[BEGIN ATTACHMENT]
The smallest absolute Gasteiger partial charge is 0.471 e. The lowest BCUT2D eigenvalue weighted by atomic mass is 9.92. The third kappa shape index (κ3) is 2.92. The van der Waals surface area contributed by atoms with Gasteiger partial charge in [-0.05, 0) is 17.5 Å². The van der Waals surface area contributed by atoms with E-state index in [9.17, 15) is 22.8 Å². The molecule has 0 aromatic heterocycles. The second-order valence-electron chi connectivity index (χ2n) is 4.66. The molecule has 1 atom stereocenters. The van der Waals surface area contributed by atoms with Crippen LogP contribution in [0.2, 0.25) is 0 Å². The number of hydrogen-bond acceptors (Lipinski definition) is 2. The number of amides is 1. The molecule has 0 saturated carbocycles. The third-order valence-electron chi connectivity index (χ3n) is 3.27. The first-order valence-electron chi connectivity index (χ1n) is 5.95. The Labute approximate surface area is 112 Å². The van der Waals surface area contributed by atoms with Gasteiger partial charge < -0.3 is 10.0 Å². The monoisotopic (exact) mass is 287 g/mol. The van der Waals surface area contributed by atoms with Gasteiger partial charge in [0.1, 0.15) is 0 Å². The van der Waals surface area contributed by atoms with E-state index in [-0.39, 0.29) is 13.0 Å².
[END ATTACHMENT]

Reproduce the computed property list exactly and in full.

The smallest absolute Gasteiger partial charge is 0.471 e. The lowest BCUT2D eigenvalue weighted by atomic mass is 9.92. The third kappa shape index (κ3) is 2.92. The van der Waals surface area contributed by atoms with Gasteiger partial charge in [-0.05, 0) is 17.5 Å². The van der Waals surface area contributed by atoms with E-state index in [9.17, 15) is 22.8 Å². The molecule has 0 aromatic heterocycles. The second-order valence-electron chi connectivity index (χ2n) is 4.66. The molecule has 1 atom stereocenters. The van der Waals surface area contributed by atoms with Crippen LogP contribution in [0.2, 0.25) is 0 Å². The number of hydrogen-bond acceptors (Lipinski definition) is 2. The number of amides is 1. The molecule has 0 saturated carbocycles. The third-order valence-electron chi connectivity index (χ3n) is 3.27. The first-order valence-electron chi connectivity index (χ1n) is 5.95. The Labute approximate surface area is 112 Å². The van der Waals surface area contributed by atoms with Gasteiger partial charge < -0.3 is 10.0 Å². The monoisotopic (exact) mass is 287 g/mol. The van der Waals surface area contributed by atoms with Gasteiger partial charge in [0.1, 0.15) is 0 Å². The van der Waals surface area contributed by atoms with E-state index in [-0.39, 0.29) is 13.0 Å².